If you don’t know where you’re going, how will you know when you’ve got there?

If you are engulfed by the issues of the day you will face the real risk of not being the relevant, both now and in the transition towards the future.

Open water swimming

To illustrate this challenge we can draw an analogy to swimming a race in open water. For anyone who has ever swam in the sea, a lake or a river, this will be familiar.

You can put in a tremendous amount of effort to stay afloat and try and swim as fast a possible, but if you do not check on a regular basis where you are going you may get lost… and others with you…

There’s no denying that you will swim straighter when you see the bigger picture and understand the way to the finish. Many swimmers do swim straight, but when trying to swim a race and fatigue hits, one of the things you tend to forget first, is looking where you are and where to go (called sighting).

So, you tend to follow the person in front of you (called drafting). The likelihood is that this person also may not really know where to go. He or she might be just as lost as you are and sending you both off course!

As a result, whilst putting in an enormous effort to swim as fast as possible, you run the risk of swimming in the wrong direction. You might find yourself in a pack that separates from the rest and heads way off course. If lucky, you will be scooped up by the safety team…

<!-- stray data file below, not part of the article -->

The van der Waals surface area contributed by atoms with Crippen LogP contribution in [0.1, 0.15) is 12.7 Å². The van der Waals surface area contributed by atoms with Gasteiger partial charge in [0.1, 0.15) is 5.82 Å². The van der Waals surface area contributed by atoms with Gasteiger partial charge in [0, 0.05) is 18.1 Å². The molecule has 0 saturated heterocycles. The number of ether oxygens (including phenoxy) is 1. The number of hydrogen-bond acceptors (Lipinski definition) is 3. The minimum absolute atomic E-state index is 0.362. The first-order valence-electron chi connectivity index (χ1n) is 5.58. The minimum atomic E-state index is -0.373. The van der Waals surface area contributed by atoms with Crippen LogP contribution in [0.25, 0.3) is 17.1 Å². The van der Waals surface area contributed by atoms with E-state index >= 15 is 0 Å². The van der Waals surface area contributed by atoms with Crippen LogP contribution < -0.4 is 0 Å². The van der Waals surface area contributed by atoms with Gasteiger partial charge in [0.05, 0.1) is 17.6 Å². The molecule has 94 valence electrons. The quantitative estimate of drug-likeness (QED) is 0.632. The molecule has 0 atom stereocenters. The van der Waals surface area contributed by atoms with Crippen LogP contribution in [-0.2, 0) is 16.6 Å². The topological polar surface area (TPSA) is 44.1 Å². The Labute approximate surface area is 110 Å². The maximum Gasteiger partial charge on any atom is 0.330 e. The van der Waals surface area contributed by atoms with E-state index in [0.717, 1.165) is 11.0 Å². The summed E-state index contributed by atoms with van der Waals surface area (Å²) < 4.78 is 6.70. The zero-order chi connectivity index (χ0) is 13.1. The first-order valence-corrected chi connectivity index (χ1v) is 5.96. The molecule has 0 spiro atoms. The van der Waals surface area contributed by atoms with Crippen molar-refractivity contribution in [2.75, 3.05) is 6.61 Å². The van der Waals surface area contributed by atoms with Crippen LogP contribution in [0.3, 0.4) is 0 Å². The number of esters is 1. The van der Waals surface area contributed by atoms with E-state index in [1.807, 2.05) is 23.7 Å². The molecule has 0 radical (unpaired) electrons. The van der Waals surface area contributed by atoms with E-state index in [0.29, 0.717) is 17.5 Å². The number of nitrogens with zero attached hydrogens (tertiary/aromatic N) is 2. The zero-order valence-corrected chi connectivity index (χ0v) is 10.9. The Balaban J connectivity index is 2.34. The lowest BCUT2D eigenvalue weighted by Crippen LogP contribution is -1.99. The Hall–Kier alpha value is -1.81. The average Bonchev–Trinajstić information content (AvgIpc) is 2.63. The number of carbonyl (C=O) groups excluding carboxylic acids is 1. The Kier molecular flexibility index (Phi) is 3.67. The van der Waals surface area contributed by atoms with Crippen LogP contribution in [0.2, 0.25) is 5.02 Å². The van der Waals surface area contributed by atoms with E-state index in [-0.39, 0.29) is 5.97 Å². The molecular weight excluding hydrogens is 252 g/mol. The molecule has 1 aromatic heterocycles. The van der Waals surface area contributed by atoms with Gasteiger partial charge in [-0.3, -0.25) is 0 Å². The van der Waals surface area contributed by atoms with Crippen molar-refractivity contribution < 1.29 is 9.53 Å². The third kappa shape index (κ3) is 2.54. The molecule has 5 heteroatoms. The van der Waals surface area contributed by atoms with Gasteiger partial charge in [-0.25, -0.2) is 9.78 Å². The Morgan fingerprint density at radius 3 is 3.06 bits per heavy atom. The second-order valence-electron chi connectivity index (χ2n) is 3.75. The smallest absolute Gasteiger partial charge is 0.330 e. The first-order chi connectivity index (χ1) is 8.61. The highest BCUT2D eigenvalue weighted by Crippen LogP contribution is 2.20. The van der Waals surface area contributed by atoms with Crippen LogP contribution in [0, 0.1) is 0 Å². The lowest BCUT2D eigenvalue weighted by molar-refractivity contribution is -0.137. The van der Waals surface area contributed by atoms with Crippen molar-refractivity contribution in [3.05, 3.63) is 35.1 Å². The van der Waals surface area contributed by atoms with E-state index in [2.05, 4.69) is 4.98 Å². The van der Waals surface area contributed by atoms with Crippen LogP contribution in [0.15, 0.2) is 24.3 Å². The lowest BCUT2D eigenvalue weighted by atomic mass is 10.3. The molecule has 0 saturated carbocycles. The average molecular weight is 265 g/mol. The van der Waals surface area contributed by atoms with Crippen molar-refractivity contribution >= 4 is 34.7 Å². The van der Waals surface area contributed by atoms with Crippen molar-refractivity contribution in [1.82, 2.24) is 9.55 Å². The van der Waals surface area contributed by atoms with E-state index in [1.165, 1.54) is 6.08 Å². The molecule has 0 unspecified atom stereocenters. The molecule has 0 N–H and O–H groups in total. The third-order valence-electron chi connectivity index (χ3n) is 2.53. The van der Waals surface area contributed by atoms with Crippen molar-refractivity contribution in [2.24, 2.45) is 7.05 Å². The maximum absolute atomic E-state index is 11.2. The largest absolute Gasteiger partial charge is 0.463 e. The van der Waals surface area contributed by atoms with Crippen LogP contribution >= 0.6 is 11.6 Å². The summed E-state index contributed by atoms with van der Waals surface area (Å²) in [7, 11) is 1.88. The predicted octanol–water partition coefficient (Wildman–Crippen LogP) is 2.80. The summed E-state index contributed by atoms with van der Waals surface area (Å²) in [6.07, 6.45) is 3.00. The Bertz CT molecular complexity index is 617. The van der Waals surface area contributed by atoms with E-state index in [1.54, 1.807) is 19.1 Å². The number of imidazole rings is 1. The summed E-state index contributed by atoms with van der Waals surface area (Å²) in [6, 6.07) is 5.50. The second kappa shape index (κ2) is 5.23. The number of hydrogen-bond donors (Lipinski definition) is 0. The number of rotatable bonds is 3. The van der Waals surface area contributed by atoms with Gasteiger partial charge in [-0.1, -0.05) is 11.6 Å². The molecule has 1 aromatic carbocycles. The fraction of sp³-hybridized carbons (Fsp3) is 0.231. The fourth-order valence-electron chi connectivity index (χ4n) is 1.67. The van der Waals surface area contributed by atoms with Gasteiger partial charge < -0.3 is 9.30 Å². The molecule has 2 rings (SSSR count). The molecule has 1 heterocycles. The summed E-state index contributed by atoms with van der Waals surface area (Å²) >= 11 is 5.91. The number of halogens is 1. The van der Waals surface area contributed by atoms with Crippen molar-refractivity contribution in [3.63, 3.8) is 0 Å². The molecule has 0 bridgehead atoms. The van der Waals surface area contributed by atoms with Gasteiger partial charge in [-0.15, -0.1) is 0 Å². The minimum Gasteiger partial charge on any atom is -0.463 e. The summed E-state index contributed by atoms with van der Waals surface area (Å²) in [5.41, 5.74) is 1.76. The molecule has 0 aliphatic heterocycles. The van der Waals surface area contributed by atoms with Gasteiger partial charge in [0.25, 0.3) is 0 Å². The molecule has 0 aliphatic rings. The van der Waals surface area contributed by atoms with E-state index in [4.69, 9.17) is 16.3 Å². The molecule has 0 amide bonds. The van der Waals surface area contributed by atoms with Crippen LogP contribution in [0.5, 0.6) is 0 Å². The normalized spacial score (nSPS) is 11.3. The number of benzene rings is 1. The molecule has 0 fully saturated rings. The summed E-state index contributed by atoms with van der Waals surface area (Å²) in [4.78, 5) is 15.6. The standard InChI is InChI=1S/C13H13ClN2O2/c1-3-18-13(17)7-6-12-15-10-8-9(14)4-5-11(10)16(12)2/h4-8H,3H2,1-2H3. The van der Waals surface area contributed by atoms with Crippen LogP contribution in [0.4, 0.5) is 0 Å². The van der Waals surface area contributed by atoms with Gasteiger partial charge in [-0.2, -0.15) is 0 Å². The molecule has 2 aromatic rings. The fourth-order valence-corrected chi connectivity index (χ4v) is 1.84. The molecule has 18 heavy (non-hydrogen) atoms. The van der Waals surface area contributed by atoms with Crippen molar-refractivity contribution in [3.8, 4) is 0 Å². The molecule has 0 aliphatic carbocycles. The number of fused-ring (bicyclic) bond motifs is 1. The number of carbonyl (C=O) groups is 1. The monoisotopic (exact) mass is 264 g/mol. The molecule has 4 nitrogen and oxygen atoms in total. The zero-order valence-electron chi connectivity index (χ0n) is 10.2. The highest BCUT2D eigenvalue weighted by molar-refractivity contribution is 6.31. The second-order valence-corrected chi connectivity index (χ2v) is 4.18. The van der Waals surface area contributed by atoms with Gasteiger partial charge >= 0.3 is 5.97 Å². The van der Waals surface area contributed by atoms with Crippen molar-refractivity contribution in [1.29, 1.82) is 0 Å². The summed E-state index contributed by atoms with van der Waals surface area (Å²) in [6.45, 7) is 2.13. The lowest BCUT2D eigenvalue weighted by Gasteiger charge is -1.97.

Similarly, it is neither possible for us to guide ourselves nor other swimmers (people working within the organisation) in the right direction when the risk managers feel preoccupied and overwhelmed due to the fires they fight each day.

What can you do?

To address this risk one can start by ask the following questions:

  • What can we do to become less engulfed by the issues of the day and see the bigger picture?
  • How do we build the capacity in our teams to adapt, innovate and lead change?
  • How do we develop the right attitude, knowledge and skills that will help us to be relevant, now and in the future?